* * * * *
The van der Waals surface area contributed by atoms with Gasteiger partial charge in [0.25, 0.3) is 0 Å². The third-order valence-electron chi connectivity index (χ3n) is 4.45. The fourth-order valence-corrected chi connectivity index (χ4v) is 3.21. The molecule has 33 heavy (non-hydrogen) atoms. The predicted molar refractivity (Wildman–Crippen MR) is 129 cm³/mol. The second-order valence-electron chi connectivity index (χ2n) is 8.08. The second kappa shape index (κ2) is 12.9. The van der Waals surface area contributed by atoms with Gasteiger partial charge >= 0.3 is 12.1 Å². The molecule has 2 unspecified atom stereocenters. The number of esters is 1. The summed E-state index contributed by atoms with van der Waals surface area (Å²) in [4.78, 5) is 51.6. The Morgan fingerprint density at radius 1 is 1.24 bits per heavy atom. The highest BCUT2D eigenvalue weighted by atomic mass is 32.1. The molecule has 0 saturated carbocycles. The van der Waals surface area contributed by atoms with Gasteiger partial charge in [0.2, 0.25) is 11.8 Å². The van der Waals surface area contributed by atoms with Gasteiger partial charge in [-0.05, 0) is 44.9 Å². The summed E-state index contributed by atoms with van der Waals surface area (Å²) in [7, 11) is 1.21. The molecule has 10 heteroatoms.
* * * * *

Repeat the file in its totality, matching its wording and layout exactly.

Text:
The van der Waals surface area contributed by atoms with Gasteiger partial charge in [0.25, 0.3) is 0 Å². The third-order valence-electron chi connectivity index (χ3n) is 4.45. The fourth-order valence-corrected chi connectivity index (χ4v) is 3.21. The molecule has 33 heavy (non-hydrogen) atoms. The predicted molar refractivity (Wildman–Crippen MR) is 129 cm³/mol. The second-order valence-electron chi connectivity index (χ2n) is 8.08. The second kappa shape index (κ2) is 12.9. The van der Waals surface area contributed by atoms with Gasteiger partial charge >= 0.3 is 12.1 Å². The molecule has 2 unspecified atom stereocenters. The number of esters is 1. The summed E-state index contributed by atoms with van der Waals surface area (Å²) in [4.78, 5) is 51.6. The Morgan fingerprint density at radius 1 is 1.24 bits per heavy atom. The highest BCUT2D eigenvalue weighted by atomic mass is 32.1. The molecule has 0 saturated carbocycles. The van der Waals surface area contributed by atoms with Gasteiger partial charge in [0.2, 0.25) is 11.8 Å². The van der Waals surface area contributed by atoms with Gasteiger partial charge in [-0.05, 0) is 44.9 Å². The summed E-state index contributed by atoms with van der Waals surface area (Å²) in [7, 11) is 1.21. The molecule has 10 heteroatoms.